Well, we went to the Czech house yesterday. … It was very hospitable. You didn’t have to have a special pass to go in. Like at the Proctor & Gamble house, you have to have a special pass and be scanned in and scanned out, but at the Czech house, anyone could come in. You had to pay, but you get a decent meal. Like we got goulash and sausage and there were four different kinds of Czech beer. … We want to go to the Holland House, otherwise known as the Heineken House.

Are the houses all in the same place or scattered all over?

They’re scattered all over. The Czech one was right near the Olympic Village. I finally saw the village, where the girls were staying. I couldn’t go in, but I got a feel for where they are.

What did you notice?

There are a lot of apartments, but then there are these large, large tents, almost like event tents, and I think that’s where they have their meetings. … I know there’s a McDonald’s in there, because that’s where Haley says they’ve been getting their coffee. And it looks pretty heavily guarded.

It sounds like you’re getting a constant stream of text messages from back home.

It’s constant. I wake up, and people are sending me links and pictures from the television and telling me … what they’re saying. Some family members of Haley’s teammates have been arriving, and there’s one extended family member from Virginia, and she said that Haley has been all over the news. And in Boston, there was this great photo of the players from the women’s team, so one of my friends in Boston took a picture of that photo in The Boston Globe. … There’s a geographical restriction, so all I’m getting video-wise is what people can send me via text. … Everyone has been just amazing, telling me what they’re saying and sending me photos from the television. … [Haley’s team] tweeted at The Ellen [DeGeneres] Show when they took a picture of themselves before the opening ceremonies. … And Ellen tweeted back to them.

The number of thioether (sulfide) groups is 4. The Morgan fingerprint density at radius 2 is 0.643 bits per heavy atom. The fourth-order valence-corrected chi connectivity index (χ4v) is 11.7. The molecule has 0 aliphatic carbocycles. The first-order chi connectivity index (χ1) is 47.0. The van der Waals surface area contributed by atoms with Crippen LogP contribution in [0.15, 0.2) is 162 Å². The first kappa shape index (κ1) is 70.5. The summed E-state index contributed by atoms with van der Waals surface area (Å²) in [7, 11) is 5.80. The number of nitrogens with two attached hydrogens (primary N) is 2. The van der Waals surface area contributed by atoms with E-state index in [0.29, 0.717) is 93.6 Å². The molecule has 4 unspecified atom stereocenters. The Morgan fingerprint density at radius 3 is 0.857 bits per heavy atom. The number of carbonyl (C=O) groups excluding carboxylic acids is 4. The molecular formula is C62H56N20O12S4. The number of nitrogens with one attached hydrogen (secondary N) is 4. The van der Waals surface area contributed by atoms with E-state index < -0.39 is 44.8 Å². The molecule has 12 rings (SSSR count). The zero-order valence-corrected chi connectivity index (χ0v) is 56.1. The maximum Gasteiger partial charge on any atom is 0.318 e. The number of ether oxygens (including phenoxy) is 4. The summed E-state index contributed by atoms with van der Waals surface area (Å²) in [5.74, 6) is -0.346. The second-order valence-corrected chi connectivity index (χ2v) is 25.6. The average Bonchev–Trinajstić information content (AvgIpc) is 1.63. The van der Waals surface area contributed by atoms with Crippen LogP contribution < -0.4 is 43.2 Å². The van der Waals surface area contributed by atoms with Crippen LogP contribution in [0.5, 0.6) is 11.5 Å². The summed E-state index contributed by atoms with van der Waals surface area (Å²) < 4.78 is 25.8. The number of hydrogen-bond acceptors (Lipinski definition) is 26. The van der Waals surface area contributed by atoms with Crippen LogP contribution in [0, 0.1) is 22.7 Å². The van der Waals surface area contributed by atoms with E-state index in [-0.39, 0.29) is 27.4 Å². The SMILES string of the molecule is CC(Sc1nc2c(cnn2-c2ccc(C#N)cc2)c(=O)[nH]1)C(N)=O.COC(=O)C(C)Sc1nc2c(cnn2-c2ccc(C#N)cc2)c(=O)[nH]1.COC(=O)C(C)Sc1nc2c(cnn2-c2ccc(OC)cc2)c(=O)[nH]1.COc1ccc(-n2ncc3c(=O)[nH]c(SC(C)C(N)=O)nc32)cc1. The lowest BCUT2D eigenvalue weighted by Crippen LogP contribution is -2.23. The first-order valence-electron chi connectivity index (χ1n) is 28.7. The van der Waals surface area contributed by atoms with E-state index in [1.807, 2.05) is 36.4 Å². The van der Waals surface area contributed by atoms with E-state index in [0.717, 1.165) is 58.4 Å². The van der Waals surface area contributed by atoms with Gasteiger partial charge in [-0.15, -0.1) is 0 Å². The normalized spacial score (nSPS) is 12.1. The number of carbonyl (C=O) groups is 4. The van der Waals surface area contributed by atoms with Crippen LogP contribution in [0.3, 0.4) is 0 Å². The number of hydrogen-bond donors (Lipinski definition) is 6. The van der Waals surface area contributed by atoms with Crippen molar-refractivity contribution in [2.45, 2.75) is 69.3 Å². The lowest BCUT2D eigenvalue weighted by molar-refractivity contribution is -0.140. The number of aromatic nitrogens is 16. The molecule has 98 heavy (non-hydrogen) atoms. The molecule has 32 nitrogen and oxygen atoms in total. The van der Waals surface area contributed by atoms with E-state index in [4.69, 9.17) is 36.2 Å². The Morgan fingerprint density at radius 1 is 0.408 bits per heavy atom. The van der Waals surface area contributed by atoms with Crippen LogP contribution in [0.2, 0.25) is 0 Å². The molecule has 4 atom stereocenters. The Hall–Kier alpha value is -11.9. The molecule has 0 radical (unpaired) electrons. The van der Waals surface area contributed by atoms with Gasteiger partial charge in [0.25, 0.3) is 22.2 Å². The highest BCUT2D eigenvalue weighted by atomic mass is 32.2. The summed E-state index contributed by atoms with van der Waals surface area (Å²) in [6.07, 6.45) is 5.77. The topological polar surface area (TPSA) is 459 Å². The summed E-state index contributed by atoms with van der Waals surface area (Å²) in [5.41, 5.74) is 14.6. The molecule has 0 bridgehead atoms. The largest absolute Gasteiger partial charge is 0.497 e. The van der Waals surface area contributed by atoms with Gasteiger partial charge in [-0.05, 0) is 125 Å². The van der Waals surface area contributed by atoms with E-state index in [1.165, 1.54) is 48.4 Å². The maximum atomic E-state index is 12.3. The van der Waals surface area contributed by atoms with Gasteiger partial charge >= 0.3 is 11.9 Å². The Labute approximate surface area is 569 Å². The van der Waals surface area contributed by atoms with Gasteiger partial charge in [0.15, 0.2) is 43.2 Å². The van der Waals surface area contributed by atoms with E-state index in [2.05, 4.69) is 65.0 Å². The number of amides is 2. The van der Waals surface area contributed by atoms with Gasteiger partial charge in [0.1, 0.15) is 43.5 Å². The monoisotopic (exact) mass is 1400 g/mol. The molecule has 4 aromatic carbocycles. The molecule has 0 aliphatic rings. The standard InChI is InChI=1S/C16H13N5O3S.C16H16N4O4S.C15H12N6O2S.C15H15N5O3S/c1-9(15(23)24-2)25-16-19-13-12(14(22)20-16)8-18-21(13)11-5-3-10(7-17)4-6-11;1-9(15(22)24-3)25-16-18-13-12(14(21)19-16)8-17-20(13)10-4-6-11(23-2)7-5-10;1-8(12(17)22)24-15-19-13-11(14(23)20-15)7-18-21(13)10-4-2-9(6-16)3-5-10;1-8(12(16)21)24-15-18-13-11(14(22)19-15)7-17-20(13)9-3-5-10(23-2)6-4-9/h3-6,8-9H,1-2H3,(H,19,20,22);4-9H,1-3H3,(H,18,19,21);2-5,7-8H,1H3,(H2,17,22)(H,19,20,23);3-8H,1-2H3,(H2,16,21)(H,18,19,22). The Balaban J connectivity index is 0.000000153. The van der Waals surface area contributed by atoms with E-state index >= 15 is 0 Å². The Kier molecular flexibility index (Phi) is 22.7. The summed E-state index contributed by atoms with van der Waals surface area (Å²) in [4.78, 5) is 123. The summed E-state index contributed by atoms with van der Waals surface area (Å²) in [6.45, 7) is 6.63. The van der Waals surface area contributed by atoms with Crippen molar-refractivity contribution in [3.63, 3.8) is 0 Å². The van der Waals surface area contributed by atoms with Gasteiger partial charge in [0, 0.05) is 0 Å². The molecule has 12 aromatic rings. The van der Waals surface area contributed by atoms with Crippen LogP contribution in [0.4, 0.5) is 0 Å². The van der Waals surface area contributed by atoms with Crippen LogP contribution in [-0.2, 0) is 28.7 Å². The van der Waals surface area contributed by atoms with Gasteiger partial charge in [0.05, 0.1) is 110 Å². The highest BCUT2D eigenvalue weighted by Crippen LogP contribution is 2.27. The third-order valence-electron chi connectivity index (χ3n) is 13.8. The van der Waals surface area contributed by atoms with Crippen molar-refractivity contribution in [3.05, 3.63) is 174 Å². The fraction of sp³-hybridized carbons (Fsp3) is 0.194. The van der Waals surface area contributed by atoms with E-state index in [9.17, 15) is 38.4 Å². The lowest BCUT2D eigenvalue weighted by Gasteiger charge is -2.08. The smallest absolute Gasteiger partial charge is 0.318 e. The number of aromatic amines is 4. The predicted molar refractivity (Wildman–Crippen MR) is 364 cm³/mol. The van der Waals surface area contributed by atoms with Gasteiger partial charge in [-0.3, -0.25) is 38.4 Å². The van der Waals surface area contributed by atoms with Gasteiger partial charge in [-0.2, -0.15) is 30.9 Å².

And I’m sure a lot of people are star-struck meeting Haley and her teammates.

All of these girls are very unassuming. They’re in awe of people more than people are in awe of them. They’re all wide-eyed and everything and thinking, “People are taking my picture?” It’s really cool to see it. And a group of people have wanted to take our picture, too, and it’s like … who are we?